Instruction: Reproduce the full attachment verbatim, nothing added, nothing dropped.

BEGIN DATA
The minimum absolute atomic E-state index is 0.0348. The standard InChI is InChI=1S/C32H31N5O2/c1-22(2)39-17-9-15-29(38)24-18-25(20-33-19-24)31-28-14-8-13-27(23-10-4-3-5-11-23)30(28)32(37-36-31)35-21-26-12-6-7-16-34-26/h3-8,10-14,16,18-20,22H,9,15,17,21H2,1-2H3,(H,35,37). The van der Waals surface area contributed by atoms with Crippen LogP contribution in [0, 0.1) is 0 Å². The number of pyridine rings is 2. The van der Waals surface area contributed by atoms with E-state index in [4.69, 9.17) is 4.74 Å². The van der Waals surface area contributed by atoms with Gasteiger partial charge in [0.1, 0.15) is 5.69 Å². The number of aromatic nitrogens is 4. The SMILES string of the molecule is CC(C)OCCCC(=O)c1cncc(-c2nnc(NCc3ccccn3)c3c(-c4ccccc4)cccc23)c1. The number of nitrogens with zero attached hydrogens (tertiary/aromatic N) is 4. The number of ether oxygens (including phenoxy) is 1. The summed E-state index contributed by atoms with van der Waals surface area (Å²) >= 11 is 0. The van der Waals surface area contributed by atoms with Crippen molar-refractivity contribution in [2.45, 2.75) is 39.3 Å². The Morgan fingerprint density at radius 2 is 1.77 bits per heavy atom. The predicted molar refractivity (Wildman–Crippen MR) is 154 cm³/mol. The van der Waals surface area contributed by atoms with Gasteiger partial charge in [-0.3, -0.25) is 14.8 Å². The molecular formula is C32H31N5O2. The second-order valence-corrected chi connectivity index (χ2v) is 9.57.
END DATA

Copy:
The minimum absolute atomic E-state index is 0.0348. The standard InChI is InChI=1S/C32H31N5O2/c1-22(2)39-17-9-15-29(38)24-18-25(20-33-19-24)31-28-14-8-13-27(23-10-4-3-5-11-23)30(28)32(37-36-31)35-21-26-12-6-7-16-34-26/h3-8,10-14,16,18-20,22H,9,15,17,21H2,1-2H3,(H,35,37). The van der Waals surface area contributed by atoms with Crippen LogP contribution in [0, 0.1) is 0 Å². The number of pyridine rings is 2. The van der Waals surface area contributed by atoms with E-state index in [4.69, 9.17) is 4.74 Å². The van der Waals surface area contributed by atoms with Gasteiger partial charge in [0.1, 0.15) is 5.69 Å². The number of aromatic nitrogens is 4. The SMILES string of the molecule is CC(C)OCCCC(=O)c1cncc(-c2nnc(NCc3ccccn3)c3c(-c4ccccc4)cccc23)c1. The number of nitrogens with zero attached hydrogens (tertiary/aromatic N) is 4. The number of ether oxygens (including phenoxy) is 1. The summed E-state index contributed by atoms with van der Waals surface area (Å²) >= 11 is 0. The van der Waals surface area contributed by atoms with Crippen molar-refractivity contribution in [2.45, 2.75) is 39.3 Å². The Morgan fingerprint density at radius 2 is 1.77 bits per heavy atom. The predicted molar refractivity (Wildman–Crippen MR) is 154 cm³/mol. The van der Waals surface area contributed by atoms with Gasteiger partial charge in [-0.3, -0.25) is 14.8 Å². The molecular formula is C32H31N5O2. The second-order valence-corrected chi connectivity index (χ2v) is 9.57.